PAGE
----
SENNACHERIB
(SIN-AHHE-ERIBA in assyrian; reigned 704–681 B.C.)
   Assyrian king. Despite the plentiful and varied sources for his reign, the sequence of events is still disputed. Sennacherib, whose name (“Sin has compensated [for dead] brothers”) suggests that he was not a first-born, was groomed for royal succession by his father Sargon II, and was entrusted with administrative duties from an early age. Even so, his succession after Sargon’s sudden death on campaign was not unproblematic and unleashed a series of revolts. The Egyptian pharaoh incited the kings of Sidon, Ascalon, and Judah to rebel against Assyrian rule, an uprising that was put down by Sennacherib’s general.
   Merodach-baladan had meanwhile returned to Babylon and assembled a large force of Chaldean, Aramean, Arab, and Elamite troops. Sennacherib marched to Babylonia, defeated the coalition, appointed a new ruler, Bel-ibni, and led a punitive campaign against the Bit-Yakin tribe in the marshes. He then replaced the unreliable Bel-ibni with his own son and continued to rout the southern tribes with the help of a fleet of Phoenician-built ships he had transported by land and river to the Persian Gulf.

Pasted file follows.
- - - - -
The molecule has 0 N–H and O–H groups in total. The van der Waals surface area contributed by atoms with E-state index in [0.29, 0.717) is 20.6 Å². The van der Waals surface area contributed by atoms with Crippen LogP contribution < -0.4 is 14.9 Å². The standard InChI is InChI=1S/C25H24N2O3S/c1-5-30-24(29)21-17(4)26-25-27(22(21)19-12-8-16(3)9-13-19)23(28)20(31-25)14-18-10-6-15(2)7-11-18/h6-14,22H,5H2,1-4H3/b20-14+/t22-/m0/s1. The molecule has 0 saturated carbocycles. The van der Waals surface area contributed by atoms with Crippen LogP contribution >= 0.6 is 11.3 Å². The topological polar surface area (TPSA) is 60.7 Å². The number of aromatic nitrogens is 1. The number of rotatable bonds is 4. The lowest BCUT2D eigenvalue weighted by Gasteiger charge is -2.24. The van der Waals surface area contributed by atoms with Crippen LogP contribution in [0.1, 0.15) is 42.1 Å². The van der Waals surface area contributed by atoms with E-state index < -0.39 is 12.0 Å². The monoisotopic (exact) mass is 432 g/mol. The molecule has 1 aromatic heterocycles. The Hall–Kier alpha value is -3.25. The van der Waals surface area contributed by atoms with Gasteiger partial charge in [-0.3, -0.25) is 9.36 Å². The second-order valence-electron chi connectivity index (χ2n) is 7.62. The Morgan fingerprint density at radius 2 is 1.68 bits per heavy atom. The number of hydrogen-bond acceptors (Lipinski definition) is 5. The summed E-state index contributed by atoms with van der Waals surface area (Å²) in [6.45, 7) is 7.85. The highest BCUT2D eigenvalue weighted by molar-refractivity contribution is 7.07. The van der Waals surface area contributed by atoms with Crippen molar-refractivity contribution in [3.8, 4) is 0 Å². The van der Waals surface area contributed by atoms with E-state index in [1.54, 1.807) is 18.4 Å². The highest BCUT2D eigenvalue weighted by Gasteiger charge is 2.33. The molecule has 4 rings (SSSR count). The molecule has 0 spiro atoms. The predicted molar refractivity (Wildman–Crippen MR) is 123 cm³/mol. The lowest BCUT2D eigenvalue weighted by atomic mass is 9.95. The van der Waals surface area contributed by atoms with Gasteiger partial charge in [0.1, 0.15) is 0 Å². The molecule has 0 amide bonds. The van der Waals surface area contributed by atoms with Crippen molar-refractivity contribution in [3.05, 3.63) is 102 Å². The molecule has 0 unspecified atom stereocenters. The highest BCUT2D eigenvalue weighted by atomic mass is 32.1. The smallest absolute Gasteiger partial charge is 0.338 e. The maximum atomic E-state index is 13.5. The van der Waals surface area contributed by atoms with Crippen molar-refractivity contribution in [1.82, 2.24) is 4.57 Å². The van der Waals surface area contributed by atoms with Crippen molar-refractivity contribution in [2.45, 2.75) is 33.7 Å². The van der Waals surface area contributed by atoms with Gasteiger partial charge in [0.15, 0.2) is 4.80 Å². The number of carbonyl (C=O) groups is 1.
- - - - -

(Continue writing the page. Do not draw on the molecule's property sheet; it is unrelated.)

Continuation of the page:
While he was busily engaged in the south, the Elamites invaded northern Babylonia and kidnapped his son, the regent in Babylon. This led to another series of clashes between Elamite–Babylonian coalitions and the Assyrians, while the son of his old foe Merodachbaladan had assumed the throne of Babylon. Sennacherib set siege to the city, which held out for 15 months, and vented his fury on the “holy city.” This deed was not only abhorred as sacrilege by the Babylonians but also caused much consternation in Assyria, where the gods of Babylon were held in high esteem.
   Sennacherib is also remembered for his ambitious building program at Nineveh, which he made into his capital. He was very interested in engineering and personally supervised the construction of aqueducts and transport of the colossal human-headed bulls that guarded the palace gates. He was also very fond of plants and collected a great variety of species from all over the empire to grace the gardens of Nineveh. He died a violent death, perhaps at the hand of one of his own sons.

Historical Dictionary of Mesopotamia. . 2012.

Look at other dictionaries:

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